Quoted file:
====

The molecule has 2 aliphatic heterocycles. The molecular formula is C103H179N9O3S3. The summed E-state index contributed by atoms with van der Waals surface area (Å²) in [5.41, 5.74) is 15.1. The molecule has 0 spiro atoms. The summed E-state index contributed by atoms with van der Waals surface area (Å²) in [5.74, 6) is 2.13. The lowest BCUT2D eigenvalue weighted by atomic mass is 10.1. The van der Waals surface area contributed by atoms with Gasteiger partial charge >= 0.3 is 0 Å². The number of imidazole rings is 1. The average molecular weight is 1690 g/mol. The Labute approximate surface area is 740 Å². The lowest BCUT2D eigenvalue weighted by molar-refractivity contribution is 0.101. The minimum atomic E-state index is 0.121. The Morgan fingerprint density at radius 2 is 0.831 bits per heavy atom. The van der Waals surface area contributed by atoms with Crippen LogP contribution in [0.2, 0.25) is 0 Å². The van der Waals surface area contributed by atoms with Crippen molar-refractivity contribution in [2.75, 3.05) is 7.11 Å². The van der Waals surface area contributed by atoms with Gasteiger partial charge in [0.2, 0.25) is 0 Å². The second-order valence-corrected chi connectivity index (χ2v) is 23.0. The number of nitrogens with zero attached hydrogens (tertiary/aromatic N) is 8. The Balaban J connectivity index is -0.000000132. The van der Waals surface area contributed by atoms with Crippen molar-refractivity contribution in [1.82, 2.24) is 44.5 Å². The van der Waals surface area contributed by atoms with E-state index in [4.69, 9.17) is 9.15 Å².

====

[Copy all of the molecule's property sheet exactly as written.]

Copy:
The molecule has 2 aliphatic heterocycles. The molecular formula is C103H179N9O3S3. The summed E-state index contributed by atoms with van der Waals surface area (Å²) in [5.41, 5.74) is 15.1. The molecule has 0 spiro atoms. The summed E-state index contributed by atoms with van der Waals surface area (Å²) in [5.74, 6) is 2.13. The lowest BCUT2D eigenvalue weighted by atomic mass is 10.1. The van der Waals surface area contributed by atoms with Gasteiger partial charge >= 0.3 is 0 Å². The number of imidazole rings is 1. The average molecular weight is 1690 g/mol. The Labute approximate surface area is 740 Å². The lowest BCUT2D eigenvalue weighted by molar-refractivity contribution is 0.101. The minimum atomic E-state index is 0.121. The Morgan fingerprint density at radius 2 is 0.831 bits per heavy atom. The van der Waals surface area contributed by atoms with Crippen LogP contribution in [0.2, 0.25) is 0 Å². The van der Waals surface area contributed by atoms with Crippen molar-refractivity contribution in [2.75, 3.05) is 7.11 Å². The van der Waals surface area contributed by atoms with Gasteiger partial charge in [0.2, 0.25) is 0 Å². The second-order valence-corrected chi connectivity index (χ2v) is 23.0. The number of nitrogens with zero attached hydrogens (tertiary/aromatic N) is 8. The Balaban J connectivity index is -0.000000132. The van der Waals surface area contributed by atoms with Crippen molar-refractivity contribution in [1.82, 2.24) is 44.5 Å². The van der Waals surface area contributed by atoms with E-state index in [4.69, 9.17) is 9.15 Å².